The way teenagers define their sense of self in reference to their parents is always intriguing. Some admire their parents and subconsciously shape their lives around their expectations. Some deliberately push against those expectations and avoid the mistakes they believe their parents made. Then there are those who believe that they are setting themselves apart from their parents in an act of rebellion, but in that moment of rebellion reveal a deep similarity.
It is this relationship between parent and child that forms much of the basis of Joanna Murray-Smith’s latest work, Fury. Alice (Sarah Peirse) and Patrick (Robert Menzies) are the successful professional couple that everyone would love to be. They are socially aware, award-winners in their fields and have a loving relationship. But when their son Joe (Harry Greenwood) is accused of vandalising a mosque, they’re forced to take a tough look at their parenting, beliefs, relationship and past.
Through this situation Murray-Smith seeks to challenge some of the ideas that underpin the Australian upper-middle class and what she clearly sees as the hypocrisy of those who hold strong left-wing political and social beliefs.
The family drama between Alice, Patrick and Joe that dominates the first half of the play is, for the most part, an absorbing ride. But when the second half delves into the ‘bigger issues’, the play starts to tip towards melodrama and some characters become inconsistent. Despite Geraldine Hakewill
’s best efforts as Rebecca, the young journalist who drags a secret past kicking and screaming out into the open, the character never really has a complete emotional arc and her big revelation lacks the impact it could have.
Murray-Smith has always been a witty and insightful playwright, but in this instance, the dialogue often lacks the finesse you’d expect from a writer of her calibre. Sure, she’s created some fine characters and an intriguing narrative, but the dialogue never feels like it’s driven by the action or the character’s objectives, but rather by Murray-Smith’s desire to explore certain ideas and show how clever she is. Quite simply, you can hear the playwright thinking more than you can hear the characters thinking.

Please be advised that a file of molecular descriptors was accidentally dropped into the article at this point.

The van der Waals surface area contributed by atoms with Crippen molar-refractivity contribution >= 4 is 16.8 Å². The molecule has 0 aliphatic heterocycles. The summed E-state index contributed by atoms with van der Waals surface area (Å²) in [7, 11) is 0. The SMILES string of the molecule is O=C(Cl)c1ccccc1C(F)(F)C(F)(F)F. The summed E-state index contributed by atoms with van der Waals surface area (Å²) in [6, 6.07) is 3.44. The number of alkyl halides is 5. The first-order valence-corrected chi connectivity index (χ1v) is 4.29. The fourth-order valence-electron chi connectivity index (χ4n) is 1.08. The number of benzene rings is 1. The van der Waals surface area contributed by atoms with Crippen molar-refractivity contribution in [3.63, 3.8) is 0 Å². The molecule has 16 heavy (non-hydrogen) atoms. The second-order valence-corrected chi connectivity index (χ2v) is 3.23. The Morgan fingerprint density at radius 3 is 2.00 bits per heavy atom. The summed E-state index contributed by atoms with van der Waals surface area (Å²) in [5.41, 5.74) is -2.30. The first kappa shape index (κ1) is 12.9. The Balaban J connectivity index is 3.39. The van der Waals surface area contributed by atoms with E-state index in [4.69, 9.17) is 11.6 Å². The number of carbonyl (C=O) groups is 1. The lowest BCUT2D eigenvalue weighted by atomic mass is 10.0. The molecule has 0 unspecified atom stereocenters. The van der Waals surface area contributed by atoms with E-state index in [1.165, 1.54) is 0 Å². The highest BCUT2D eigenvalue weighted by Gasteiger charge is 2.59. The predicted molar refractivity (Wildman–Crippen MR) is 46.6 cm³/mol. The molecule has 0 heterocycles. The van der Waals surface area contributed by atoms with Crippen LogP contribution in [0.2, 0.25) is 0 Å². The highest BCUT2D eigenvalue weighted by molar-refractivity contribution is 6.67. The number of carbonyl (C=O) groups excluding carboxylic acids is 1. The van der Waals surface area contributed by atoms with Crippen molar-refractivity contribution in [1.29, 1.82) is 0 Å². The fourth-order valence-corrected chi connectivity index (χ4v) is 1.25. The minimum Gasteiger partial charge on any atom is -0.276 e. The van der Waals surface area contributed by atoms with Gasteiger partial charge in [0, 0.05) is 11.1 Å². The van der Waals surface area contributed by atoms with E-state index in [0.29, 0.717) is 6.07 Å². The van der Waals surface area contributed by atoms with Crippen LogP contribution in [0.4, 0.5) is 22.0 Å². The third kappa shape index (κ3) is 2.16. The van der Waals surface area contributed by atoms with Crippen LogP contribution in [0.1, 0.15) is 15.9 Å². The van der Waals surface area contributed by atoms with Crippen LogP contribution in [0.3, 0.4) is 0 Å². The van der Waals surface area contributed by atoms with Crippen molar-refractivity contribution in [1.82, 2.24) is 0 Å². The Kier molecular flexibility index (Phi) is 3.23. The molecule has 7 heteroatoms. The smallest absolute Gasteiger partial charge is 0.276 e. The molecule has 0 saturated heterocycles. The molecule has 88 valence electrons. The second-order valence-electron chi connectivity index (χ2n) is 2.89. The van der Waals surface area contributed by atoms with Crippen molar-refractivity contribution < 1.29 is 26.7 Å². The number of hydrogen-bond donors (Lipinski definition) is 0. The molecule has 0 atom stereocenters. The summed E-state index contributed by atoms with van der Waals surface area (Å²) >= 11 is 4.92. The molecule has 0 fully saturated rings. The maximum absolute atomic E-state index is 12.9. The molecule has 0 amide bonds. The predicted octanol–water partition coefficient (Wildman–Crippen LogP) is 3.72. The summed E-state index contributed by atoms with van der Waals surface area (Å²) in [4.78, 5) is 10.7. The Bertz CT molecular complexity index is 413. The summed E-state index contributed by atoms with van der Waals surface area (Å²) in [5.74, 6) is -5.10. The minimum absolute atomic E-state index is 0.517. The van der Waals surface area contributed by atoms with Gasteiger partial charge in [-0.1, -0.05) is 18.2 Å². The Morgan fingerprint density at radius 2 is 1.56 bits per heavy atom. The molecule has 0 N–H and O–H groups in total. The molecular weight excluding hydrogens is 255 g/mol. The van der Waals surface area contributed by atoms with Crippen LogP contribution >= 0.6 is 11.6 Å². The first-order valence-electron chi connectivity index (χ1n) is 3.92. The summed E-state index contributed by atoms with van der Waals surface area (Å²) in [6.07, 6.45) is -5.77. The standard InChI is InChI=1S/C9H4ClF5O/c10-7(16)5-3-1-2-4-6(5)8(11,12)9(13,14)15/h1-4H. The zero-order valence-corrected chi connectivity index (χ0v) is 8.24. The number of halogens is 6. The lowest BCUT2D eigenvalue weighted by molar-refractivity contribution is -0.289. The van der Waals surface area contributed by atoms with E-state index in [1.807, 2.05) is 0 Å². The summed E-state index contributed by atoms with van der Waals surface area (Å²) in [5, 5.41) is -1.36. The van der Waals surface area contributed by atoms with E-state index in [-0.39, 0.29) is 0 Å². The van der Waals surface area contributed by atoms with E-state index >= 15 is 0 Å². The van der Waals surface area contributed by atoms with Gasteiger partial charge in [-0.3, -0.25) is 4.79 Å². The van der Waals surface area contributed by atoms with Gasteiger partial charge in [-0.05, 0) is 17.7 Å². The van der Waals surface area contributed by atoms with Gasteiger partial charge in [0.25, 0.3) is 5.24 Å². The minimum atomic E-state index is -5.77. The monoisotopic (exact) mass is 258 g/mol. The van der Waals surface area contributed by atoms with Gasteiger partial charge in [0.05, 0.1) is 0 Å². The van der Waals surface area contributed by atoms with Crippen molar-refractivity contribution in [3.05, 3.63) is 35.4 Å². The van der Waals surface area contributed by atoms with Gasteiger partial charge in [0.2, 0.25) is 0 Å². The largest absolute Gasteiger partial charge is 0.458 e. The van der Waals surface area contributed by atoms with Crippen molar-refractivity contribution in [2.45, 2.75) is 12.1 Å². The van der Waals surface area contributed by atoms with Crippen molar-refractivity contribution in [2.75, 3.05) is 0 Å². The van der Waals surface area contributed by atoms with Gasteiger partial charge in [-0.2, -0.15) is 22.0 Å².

The play benefits from excellent direction by STC Artistic Director Andrew Upton, who elevates the drama onstage by creating strong physical relationships in designer David Fleischer’s simple, sleek set and drawing strong, textured performances, particularly from Peirse and Menzies whose characters unravel beautifully. Yure Covich and Claire Jones as Bob and Annie do their best, but their characters have been painted with such broad strokes as ‘the bogans who don’t like Muslims’.
Harry Greenwood turns in a fine performance as 16-year-old Joe, capturing both the exuberance and the frustrated energy of youth. He follows in his father, Hugo Weaving’s footsteps, but you never feel like you’re watching mini-Hugo, as Greenwood has a vastly different presence and style onstage.
Fury is a play that is working so hard to be about something that it often forgets to be about plot, characters and action. It’s not a bad play, but it’s not a work that will define Joanna Murray-Smith’s legacy in the way that something like the internationally successful Honour, or even the less ambitious, but more skillfully realised Bombshells will.